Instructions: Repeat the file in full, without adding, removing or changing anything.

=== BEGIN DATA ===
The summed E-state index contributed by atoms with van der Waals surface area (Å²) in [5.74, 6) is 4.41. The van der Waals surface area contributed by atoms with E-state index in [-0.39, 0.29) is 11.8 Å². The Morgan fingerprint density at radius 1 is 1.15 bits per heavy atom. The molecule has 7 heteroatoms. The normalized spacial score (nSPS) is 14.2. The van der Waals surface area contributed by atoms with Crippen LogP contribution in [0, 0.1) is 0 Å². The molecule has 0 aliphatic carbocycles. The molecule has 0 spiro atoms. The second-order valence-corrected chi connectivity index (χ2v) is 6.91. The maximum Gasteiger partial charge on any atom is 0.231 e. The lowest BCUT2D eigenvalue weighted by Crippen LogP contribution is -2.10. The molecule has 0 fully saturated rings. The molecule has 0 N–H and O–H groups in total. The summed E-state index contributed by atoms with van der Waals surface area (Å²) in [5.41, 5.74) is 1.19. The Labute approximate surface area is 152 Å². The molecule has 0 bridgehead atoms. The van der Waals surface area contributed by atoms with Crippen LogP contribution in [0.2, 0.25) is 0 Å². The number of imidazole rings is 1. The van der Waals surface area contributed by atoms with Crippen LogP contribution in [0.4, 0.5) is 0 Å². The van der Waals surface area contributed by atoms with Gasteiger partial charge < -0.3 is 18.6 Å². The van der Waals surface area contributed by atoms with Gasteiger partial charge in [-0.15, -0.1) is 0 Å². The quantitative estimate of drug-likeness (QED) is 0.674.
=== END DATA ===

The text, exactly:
The summed E-state index contributed by atoms with van der Waals surface area (Å²) in [5.74, 6) is 4.41. The van der Waals surface area contributed by atoms with E-state index in [-0.39, 0.29) is 11.8 Å². The Morgan fingerprint density at radius 1 is 1.15 bits per heavy atom. The molecule has 7 heteroatoms. The normalized spacial score (nSPS) is 14.2. The van der Waals surface area contributed by atoms with Crippen LogP contribution in [0, 0.1) is 0 Å². The molecule has 0 aliphatic carbocycles. The molecule has 0 spiro atoms. The second-order valence-corrected chi connectivity index (χ2v) is 6.91. The maximum Gasteiger partial charge on any atom is 0.231 e. The lowest BCUT2D eigenvalue weighted by Crippen LogP contribution is -2.10. The molecule has 0 fully saturated rings. The molecule has 0 N–H and O–H groups in total. The summed E-state index contributed by atoms with van der Waals surface area (Å²) in [5.41, 5.74) is 1.19. The Labute approximate surface area is 152 Å². The molecule has 0 bridgehead atoms. The van der Waals surface area contributed by atoms with Crippen LogP contribution in [0.2, 0.25) is 0 Å². The number of imidazole rings is 1. The van der Waals surface area contributed by atoms with Crippen LogP contribution in [0.4, 0.5) is 0 Å². The van der Waals surface area contributed by atoms with Gasteiger partial charge < -0.3 is 18.6 Å². The van der Waals surface area contributed by atoms with Gasteiger partial charge in [-0.15, -0.1) is 0 Å². The quantitative estimate of drug-likeness (QED) is 0.674.